The unemployment rate dropped to 3.7 percent, a level not seen in nearly 50 years, the government said, even as job creation for September fell to its lowest level in a year. The Labor Department also adjusted August's nonfarms payroll number up dramatically, to 270,000 from 201,000.
Closely-watched average hourly earnings rose 8 cents — or 0.3 percent — over the month, matching August's gain. That brings the year-over-year increase in wages to 2.8 percent.
The report adds to the now-widespread view that the labor market is near or beyond full employment and shows wages are starting to accelerate higher, which could be a worry for the Federal Reserve trying to keep a lid on inflation.
The yield on the benchmark 10-year Treasury note was higher at 3.233 percent at 4:00 p.m. ET, just off it's highest level since May 2011, which it hit earlier in the session.
The yield on the 30-year Treasury bond was up at 3.401 percent, its highest level since 2014. Bond yields move inversely to prices.
"We came through a very stable range throughout the summer, but all of a sudden we've bopped up into a new range with 3 percent on the low end," he added.
Rates surged on Wednesday following data that showed that private payrolls rose by 230,000 in September which far surpassed the 168,000 jobs in August.
The 10-year rate is up about 15 basis points on the week and about 20 basis points over the last month.
Gundlach said in September that the 30-year bond rate posting two closes above 3.25 percent would be a "game changer" and send yields into a new paradigm, a condition triggered by Thursday's close.
The recent economic data – such as historically low unemployment and expanding corporate profits – have helped the Federal Reserve justify its third quarter-point increase to the federal funds rate in September.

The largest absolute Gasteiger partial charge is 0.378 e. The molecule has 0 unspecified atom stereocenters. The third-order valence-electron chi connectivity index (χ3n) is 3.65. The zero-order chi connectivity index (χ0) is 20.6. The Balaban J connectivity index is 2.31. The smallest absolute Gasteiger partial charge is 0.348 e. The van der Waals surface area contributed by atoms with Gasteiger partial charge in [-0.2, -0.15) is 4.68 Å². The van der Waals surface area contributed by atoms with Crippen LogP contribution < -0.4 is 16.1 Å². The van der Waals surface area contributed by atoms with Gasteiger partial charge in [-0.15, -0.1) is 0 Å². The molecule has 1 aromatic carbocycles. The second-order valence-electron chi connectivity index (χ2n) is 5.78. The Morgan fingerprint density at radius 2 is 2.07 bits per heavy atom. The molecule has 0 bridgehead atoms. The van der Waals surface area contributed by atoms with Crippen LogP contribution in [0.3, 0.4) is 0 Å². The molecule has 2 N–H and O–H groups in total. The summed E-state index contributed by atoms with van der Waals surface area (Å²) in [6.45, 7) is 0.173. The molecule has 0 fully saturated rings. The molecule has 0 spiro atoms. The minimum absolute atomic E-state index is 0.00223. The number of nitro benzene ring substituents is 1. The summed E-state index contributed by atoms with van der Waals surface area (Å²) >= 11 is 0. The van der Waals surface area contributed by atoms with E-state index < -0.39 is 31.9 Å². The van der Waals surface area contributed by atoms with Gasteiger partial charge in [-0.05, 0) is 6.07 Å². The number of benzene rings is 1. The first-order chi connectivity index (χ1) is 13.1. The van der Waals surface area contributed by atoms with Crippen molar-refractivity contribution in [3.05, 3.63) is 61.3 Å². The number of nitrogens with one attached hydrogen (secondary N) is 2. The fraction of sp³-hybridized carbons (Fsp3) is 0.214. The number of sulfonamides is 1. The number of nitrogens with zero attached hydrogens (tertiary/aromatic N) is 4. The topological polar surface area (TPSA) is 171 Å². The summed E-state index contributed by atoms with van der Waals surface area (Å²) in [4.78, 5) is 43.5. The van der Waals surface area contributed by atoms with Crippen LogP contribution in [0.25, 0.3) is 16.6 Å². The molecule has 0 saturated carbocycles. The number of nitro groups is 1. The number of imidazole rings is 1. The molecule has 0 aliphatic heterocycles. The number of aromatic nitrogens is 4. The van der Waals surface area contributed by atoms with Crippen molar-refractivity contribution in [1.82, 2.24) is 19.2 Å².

The central bank also upped its anticipation for economic growth this year to 3.1 percent, citing manageable inflation and an unemployment rate of 3.9 percent.
Fed Chair Jerome Powell said in an interview with PBS earlier this week that U.S. monetary policy is "far from neutral," suggesting front-end rates have further room to rise and that monetary policy is not yet restrictive as a possible alternative explanation for the recent uptick.
"Interest rates are still accommodative, but we're gradually moving to a place where they will be neutral," he added. "We may go past neutral, but we're a long way from neutral at this point, probably."
The surge in rates may also be thanks to a swell in Washington spending.
The U.S. government's decision to cut taxes and increase spending over the past year is fueling an economy as a deluge of debt issuance from the Treasury Department hits the markets.
In its quarterly refunding statement in August, the Treasury said it will be adding another $1 billion a month to each of the auctions for two-, three- and five-year notes over the next three months.
"Inflation's been a bit higher this year but that's not really the major catalyst; instead, it's a lot of borrowing from the federal government and Fed tightening," said Scott Brown, chief economist at Raymond James.
The moves came as the government scrambles to handle a budget deficit expected to eclipse $1 trillion in the next two years. The national debt is at $21.6 trillion, having risen about $1.1 trillion in 2018.